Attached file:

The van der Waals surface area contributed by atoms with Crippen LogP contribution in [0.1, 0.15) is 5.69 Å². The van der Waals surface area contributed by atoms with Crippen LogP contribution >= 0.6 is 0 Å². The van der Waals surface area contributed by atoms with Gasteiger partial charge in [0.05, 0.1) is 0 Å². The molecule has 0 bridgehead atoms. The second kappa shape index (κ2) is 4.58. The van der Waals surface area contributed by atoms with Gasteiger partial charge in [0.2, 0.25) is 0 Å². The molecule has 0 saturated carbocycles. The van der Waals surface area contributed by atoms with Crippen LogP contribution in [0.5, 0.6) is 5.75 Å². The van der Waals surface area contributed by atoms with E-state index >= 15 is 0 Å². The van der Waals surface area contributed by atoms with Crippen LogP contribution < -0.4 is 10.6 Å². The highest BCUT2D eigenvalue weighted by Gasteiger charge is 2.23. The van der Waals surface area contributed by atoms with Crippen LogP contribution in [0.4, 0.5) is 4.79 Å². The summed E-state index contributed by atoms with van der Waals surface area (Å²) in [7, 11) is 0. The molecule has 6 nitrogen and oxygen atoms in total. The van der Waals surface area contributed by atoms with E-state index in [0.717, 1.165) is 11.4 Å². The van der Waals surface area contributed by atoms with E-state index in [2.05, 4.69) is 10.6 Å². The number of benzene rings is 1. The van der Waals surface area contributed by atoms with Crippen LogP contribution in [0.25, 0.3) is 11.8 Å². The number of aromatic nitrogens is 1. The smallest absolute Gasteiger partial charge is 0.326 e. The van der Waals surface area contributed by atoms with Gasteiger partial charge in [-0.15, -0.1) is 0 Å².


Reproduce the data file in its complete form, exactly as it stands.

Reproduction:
The van der Waals surface area contributed by atoms with Crippen LogP contribution in [0.1, 0.15) is 5.69 Å². The van der Waals surface area contributed by atoms with Crippen LogP contribution >= 0.6 is 0 Å². The van der Waals surface area contributed by atoms with Gasteiger partial charge in [0.05, 0.1) is 0 Å². The molecule has 0 bridgehead atoms. The second kappa shape index (κ2) is 4.58. The van der Waals surface area contributed by atoms with Gasteiger partial charge in [0.2, 0.25) is 0 Å². The molecule has 0 saturated carbocycles. The van der Waals surface area contributed by atoms with Crippen LogP contribution in [0.5, 0.6) is 5.75 Å². The van der Waals surface area contributed by atoms with E-state index >= 15 is 0 Å². The van der Waals surface area contributed by atoms with Crippen LogP contribution < -0.4 is 10.6 Å². The highest BCUT2D eigenvalue weighted by Gasteiger charge is 2.23. The van der Waals surface area contributed by atoms with Crippen LogP contribution in [0.4, 0.5) is 4.79 Å². The summed E-state index contributed by atoms with van der Waals surface area (Å²) in [7, 11) is 0. The molecule has 6 nitrogen and oxygen atoms in total. The van der Waals surface area contributed by atoms with E-state index in [0.717, 1.165) is 11.4 Å². The van der Waals surface area contributed by atoms with E-state index in [2.05, 4.69) is 10.6 Å². The number of benzene rings is 1. The van der Waals surface area contributed by atoms with Crippen LogP contribution in [0.25, 0.3) is 11.8 Å². The number of aromatic nitrogens is 1. The smallest absolute Gasteiger partial charge is 0.326 e. The van der Waals surface area contributed by atoms with Gasteiger partial charge in [-0.15, -0.1) is 0 Å².